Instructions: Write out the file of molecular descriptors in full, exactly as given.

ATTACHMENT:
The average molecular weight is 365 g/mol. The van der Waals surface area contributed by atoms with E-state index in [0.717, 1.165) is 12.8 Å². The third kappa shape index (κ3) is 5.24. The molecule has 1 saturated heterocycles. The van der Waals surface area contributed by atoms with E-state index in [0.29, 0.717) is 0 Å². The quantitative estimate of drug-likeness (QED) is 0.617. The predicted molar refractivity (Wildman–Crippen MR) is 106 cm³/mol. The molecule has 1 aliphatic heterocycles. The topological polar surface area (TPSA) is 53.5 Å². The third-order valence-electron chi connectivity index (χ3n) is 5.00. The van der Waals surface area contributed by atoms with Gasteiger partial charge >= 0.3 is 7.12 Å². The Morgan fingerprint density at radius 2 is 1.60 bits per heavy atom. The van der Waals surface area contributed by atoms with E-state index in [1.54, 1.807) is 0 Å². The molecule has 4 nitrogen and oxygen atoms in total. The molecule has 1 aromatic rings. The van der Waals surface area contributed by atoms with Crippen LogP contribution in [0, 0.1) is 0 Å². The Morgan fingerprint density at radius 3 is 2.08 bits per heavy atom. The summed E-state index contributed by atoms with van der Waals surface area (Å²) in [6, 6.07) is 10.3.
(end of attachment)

The average molecular weight is 365 g/mol. The van der Waals surface area contributed by atoms with E-state index in [0.717, 1.165) is 12.8 Å². The third kappa shape index (κ3) is 5.24. The molecule has 1 saturated heterocycles. The van der Waals surface area contributed by atoms with E-state index in [0.29, 0.717) is 0 Å². The quantitative estimate of drug-likeness (QED) is 0.617. The predicted molar refractivity (Wildman–Crippen MR) is 106 cm³/mol. The molecule has 1 aliphatic heterocycles. The topological polar surface area (TPSA) is 53.5 Å². The third-order valence-electron chi connectivity index (χ3n) is 5.00. The van der Waals surface area contributed by atoms with Gasteiger partial charge >= 0.3 is 7.12 Å². The Morgan fingerprint density at radius 2 is 1.60 bits per heavy atom. The van der Waals surface area contributed by atoms with E-state index in [1.54, 1.807) is 0 Å². The molecule has 4 nitrogen and oxygen atoms in total. The molecule has 1 aromatic rings. The van der Waals surface area contributed by atoms with Crippen LogP contribution in [0, 0.1) is 0 Å². The Morgan fingerprint density at radius 3 is 2.08 bits per heavy atom. The summed E-state index contributed by atoms with van der Waals surface area (Å²) in [6, 6.07) is 10.3.